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Slight smoke smell in the shoulder season?

Post in 'The Hearth Room - Wood Stoves and Fireplaces' started by BoilerMan, May 26, 2013.

  1. BoilerMan

    BoilerMan Minister of Fire

    Joined:
    Apr 16, 2012
    Messages:
    1,490
    Loc:
    Northern Maine
    Hi all, I've been expierencing a wood smoke smell while operating my Quadrafire Millenium 4300 in our living room during this mild weather.

    Some info on the setup, been here for 4 years (house is 4yo).
    Class A straight up from stove with 16' exit point as measured from stove flue collar all 6"
    I got this stove used and it had been overfired, replaced the blancket and welded the rear baffle where secondary air is fed to the air tubes over the fire, welds still look good, would not effect any smoke spillage potential.
    I warm the flue prior to lighting a fire and do not expierence smoke spillage during a cold start, the smell only appears an hour or so into a good burn.
    I have a stack temp probe and run it in the 325-375 range it's 3' above the stove flue collar in single wall pipe
    The draught seems to be very good, door can be opened and smoke is pulled up flue and not out the door.

    What am I missing? The whole thing should be in a vacuum so where could the smoke smell be comming from?

    TS

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  2. downeast

    downeast Guest

    It's just S.O.P. for shoulder season burns BoilerM. Low, cool, short fires often lead to cap clogs.
    Since the cap is always cool, the creosote forms easier with those cool burns. Your lower stack in the 300's ::F is
    kinda cool for good clean burning especially without a cat. Bet your cap is clogged ( my choice of drink ).

    Our non cat Oslo BTW also smokes some now;a roof visit is needed to clear the cap when this GD rain stops:mad:.
    With temps in the high 40's-50 here lovely Maine ( like a PNW winter ), some heat wouldn't be too bad. It ain't cozy.

    Where are you ? High enough for the snow yesterday ?
  3. begreen

    begreen Mooderator Staff Member

    Joined:
    Nov 18, 2005
    Messages:
    44,448
    Loc:
    South Puget Sound, WA
    Could be there simply is not enough temperature differential between indoors and outdoors to provide sufficient draw as the fire dies down. If there is a low pressure system over your area it can make draft even lazier. Adding 2-3 ft. of chimney may be enough of a boost if possible. Also, be sure no exhaust fans are running and maybe try opening a nearby window an inch. FWIW, winter burning practices don't work well for us in warmer weather. In mild weather if I want a fire I burn a short, hot fire and let it die out.
    ScotO and downeast like this.
  4. BoilerMan

    BoilerMan Minister of Fire

    Joined:
    Apr 16, 2012
    Messages:
    1,490
    Loc:
    Northern Maine
    It burns very clean even now, smoke free in 15 min or less. No creosote issues, I was on the roof about a month ago, and no buildup and it's been three years since I cleaned this flue. The boiler flue I clean of flyash annually, but I burn 1/2 cord or less in the stove and it's very clean, I wa just wondering if anyone else had this issue. Normal I guess, we are in the mid 40s and rain, rain, rain, low pressure system stalled here for aver a week.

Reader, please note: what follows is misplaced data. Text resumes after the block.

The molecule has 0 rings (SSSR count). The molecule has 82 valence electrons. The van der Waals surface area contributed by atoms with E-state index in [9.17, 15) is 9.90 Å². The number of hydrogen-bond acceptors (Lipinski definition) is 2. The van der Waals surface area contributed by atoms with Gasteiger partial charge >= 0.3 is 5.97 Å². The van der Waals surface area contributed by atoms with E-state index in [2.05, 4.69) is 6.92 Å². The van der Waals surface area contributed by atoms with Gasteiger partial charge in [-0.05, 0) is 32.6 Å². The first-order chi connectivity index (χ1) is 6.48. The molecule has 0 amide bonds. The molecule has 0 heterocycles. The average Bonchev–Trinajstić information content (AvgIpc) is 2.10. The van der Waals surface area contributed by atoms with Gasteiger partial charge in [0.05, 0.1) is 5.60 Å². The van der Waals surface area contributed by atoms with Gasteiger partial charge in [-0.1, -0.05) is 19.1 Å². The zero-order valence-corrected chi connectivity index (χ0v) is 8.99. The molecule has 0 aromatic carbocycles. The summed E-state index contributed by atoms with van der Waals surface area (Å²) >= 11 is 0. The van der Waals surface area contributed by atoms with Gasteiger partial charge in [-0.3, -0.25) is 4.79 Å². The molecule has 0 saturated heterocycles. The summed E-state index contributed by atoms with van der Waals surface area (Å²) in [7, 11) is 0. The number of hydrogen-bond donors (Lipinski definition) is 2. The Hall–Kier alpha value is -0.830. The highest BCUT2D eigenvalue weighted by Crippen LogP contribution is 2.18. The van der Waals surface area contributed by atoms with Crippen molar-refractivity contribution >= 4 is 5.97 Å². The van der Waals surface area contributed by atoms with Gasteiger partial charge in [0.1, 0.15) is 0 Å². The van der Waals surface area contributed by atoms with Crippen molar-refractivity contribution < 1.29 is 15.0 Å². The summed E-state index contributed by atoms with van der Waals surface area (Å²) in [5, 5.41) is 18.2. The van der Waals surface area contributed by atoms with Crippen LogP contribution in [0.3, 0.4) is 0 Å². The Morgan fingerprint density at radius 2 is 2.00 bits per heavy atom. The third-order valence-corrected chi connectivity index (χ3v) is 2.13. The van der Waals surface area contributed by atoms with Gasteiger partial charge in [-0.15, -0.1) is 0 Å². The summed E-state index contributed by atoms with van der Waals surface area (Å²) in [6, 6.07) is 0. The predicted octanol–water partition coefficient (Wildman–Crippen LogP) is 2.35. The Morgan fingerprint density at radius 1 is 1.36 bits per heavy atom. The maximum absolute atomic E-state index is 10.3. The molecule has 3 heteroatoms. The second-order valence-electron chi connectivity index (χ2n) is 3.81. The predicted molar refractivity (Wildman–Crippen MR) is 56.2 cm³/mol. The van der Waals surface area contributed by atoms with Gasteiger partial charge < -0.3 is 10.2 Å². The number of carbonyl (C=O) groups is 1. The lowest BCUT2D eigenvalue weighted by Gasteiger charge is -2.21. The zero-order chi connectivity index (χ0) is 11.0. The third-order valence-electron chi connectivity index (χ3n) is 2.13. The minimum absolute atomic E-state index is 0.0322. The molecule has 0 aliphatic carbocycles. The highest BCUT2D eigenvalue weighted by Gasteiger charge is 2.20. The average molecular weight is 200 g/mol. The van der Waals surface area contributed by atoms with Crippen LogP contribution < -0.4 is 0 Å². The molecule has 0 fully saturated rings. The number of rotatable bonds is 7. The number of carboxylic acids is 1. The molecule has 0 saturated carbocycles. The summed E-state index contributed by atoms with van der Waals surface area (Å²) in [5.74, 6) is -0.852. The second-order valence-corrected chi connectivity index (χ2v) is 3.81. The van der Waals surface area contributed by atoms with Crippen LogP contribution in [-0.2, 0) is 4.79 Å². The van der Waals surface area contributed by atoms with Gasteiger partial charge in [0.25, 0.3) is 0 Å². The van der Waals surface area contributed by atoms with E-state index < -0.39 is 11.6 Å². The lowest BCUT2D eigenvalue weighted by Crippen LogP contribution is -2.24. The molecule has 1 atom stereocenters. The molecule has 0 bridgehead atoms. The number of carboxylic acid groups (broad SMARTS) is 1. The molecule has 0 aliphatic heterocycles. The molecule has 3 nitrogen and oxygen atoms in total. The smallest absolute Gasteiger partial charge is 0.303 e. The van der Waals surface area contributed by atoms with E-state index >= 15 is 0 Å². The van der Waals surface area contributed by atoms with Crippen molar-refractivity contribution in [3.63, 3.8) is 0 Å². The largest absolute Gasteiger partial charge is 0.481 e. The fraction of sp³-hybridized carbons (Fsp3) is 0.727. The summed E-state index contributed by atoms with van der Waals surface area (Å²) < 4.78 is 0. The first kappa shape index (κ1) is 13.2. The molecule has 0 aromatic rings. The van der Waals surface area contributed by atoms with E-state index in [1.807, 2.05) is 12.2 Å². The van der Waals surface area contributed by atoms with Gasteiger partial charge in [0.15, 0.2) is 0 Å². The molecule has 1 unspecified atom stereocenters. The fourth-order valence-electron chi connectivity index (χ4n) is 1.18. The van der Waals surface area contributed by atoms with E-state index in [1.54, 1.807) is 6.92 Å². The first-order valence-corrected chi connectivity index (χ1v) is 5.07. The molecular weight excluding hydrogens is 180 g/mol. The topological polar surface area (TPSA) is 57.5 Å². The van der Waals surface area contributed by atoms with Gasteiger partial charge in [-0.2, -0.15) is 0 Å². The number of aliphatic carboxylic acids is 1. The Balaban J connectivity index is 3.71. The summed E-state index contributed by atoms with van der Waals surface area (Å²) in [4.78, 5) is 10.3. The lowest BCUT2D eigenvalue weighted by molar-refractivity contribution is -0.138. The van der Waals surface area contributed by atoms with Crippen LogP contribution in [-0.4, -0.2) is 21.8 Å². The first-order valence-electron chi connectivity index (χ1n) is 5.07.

TS
  5. StihlHead

    StihlHead Guest

    I would say its the natural draft, or lack thereof in the shoulder seasons. Reason is simply that the air is warmer and natural convection draft is less in warmer weather than colder weather. It always takes me longer to start a fire in warm weather than cold here. Warmer being anything above 40 deg. F. I noticed the same thing using the OWB at my ex's place. Warm weather, less convection draft. Damping down the fire in warmer weather or smaller shoulder season fires also creates less of a draw, and hence more smoke in the house.

    I have also had the creosote clog near the cap. Last year I had one in the fall. Paper thin, like a layer of a hornet nest, cone shaped a few inches under the cap, there was a 2 inch gap in the center. Only took a touch with a stick and it shattered. Quite different than the small stalagmites of creosote that form under the cap in really cold weather here.

    Rain rain rain, low pressure system stalled, you sure you do not live in Oregon? :rolleyes:
    ScotO likes this.
  6. downeast

    downeast Guest



    Right on target.
    It takes only 1 or 2 "cool" fires, damped too soon to deposit unburnt wood gases in and on a cap. It's the bane of shoulder burns, and, as BG said, low atmospheric pressure.
    Extending the flue could help, but it's still about the fires.
    Again, it's the delta ::DT, or temp differential, bottom and top of the flue that can clog caps.

    JMNSHO
  7. StihlHead

    StihlHead Guest

    After reading and posting to this thread, I decided to go up and have a look at my cap. It was caked with heavy stalagmite glossy creosote globs on the underside of the cap. I pulled it and scraped them into a paper bag for later burning. Then I looked inside the flue up top, and there were the thin dull black paper cones forming inside from late season fires, about a foot into the flue from the top. I scraped them into the firebox below and the flue below that was clear. That creosote is not nearly as thick or sticky as the shiny stuff, and one swipe with a wood stick and it sluffs off.
  8. downeast

    downeast Guest


    Damn, it's lonely being right. ;lol

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